Not only did he win a cup, break a franchise scoring record, and win multiple class act awards, Graves also embodied the perfect vision of being a New York Rangers.
On his birth certificate, he is known as Henrik Lundqvist. In the great city of New York, he is known as KING Henrik Lundqvist. In 2000, Lundqvist was drafted 205th overall. Although draft picks in the 200’s do not typically make a name for themselves, Lundqvist was determined to be different. In 2005, Hank set off on his journey to claim his crown as the King of New York. In his 15 years as a Ranger, Hank had 11 seasons where he recorded at least 30 wins in a season. As far as awards go, in 2011, Lundqvist won the Vezina Trophy: an award given to a goalie who is adjudged to be the best at this position in the league.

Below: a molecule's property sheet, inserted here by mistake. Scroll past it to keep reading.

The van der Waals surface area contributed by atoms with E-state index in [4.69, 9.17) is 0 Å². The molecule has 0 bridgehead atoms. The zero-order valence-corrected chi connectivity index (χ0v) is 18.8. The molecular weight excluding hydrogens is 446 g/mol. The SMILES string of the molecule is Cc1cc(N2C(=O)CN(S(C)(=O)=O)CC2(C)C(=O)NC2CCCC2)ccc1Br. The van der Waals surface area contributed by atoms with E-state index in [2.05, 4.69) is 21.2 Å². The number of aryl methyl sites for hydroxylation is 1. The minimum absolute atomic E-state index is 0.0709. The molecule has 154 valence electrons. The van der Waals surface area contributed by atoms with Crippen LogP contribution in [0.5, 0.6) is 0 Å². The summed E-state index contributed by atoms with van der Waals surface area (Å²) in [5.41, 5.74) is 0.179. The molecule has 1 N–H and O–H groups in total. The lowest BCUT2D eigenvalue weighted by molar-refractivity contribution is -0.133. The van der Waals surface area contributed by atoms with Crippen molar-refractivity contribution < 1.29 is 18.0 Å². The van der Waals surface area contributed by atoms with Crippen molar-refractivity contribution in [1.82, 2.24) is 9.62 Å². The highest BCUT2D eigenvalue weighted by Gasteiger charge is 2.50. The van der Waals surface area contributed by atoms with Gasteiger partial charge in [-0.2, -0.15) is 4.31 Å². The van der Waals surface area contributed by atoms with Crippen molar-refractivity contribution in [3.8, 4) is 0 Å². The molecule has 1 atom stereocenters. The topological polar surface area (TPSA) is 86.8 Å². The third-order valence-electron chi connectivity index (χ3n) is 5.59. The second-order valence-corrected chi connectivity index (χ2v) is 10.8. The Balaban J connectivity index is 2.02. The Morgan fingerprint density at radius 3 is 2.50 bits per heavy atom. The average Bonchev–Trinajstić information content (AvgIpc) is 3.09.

On top of this, Lundqvist currently has 64 shutouts throughout his career. This stat puts him 16th in career shutouts and 1st with the most shutouts for a Swedish goaltender. Over the course of his career as a Ranger, Hank won 459 games out of 887 games played. As far as playoffs go, Lundqvist led the Rangers to 12 playoffs under his reign. Year after year, when the Rangers were in the playoffs, this was the guy that you wanted in the net. Opponents feared him, and rightfully so. Although the closest Hank got to a cup was in the 2014 Stanley Cup Finals, his leadership throughout his entire career made the Rangers as successful as they were. The fire Hank had in his eyes when he strapped on the pads for the Rangers was fierce. This guy was the absolute definition of a competitor.
Madison Square Garden Energy
Throughout his career, if you were watching the Rangers and saw #30 in between the pipes, you knew he was going to fight with everything he had to win. This is why when the “Hen-rik” chats started reigning down in the garden, everyone in New York City felt the victorious vibe of the New York Rangers.